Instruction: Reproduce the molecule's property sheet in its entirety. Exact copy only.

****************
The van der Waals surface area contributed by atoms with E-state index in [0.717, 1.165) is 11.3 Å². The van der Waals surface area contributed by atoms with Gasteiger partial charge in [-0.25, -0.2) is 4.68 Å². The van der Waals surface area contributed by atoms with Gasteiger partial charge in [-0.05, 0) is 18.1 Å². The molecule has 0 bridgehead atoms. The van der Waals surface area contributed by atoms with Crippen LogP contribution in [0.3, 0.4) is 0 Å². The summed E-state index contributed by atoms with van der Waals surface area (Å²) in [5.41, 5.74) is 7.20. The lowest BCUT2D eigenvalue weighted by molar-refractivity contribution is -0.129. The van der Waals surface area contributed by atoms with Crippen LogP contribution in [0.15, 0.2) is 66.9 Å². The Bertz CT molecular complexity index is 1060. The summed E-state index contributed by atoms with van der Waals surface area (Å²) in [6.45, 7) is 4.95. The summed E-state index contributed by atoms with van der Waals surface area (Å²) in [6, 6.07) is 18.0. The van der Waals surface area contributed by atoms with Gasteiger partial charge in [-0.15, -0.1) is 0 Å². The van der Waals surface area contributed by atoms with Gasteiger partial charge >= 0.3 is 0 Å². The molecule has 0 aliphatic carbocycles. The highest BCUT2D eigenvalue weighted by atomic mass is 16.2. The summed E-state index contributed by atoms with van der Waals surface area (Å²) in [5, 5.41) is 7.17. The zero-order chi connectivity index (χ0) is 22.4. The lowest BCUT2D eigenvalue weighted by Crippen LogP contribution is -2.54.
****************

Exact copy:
The van der Waals surface area contributed by atoms with E-state index in [0.717, 1.165) is 11.3 Å². The van der Waals surface area contributed by atoms with Gasteiger partial charge in [-0.25, -0.2) is 4.68 Å². The van der Waals surface area contributed by atoms with Gasteiger partial charge in [-0.05, 0) is 18.1 Å². The molecule has 0 bridgehead atoms. The van der Waals surface area contributed by atoms with Crippen LogP contribution in [0.3, 0.4) is 0 Å². The summed E-state index contributed by atoms with van der Waals surface area (Å²) in [5.41, 5.74) is 7.20. The lowest BCUT2D eigenvalue weighted by molar-refractivity contribution is -0.129. The van der Waals surface area contributed by atoms with Crippen LogP contribution in [0.15, 0.2) is 66.9 Å². The Bertz CT molecular complexity index is 1060. The summed E-state index contributed by atoms with van der Waals surface area (Å²) in [6.45, 7) is 4.95. The summed E-state index contributed by atoms with van der Waals surface area (Å²) in [6, 6.07) is 18.0. The van der Waals surface area contributed by atoms with Gasteiger partial charge in [-0.15, -0.1) is 0 Å². The van der Waals surface area contributed by atoms with Gasteiger partial charge >= 0.3 is 0 Å². The molecule has 0 aliphatic carbocycles. The highest BCUT2D eigenvalue weighted by atomic mass is 16.2. The summed E-state index contributed by atoms with van der Waals surface area (Å²) in [5, 5.41) is 7.17. The zero-order chi connectivity index (χ0) is 22.4. The lowest BCUT2D eigenvalue weighted by Crippen LogP contribution is -2.54.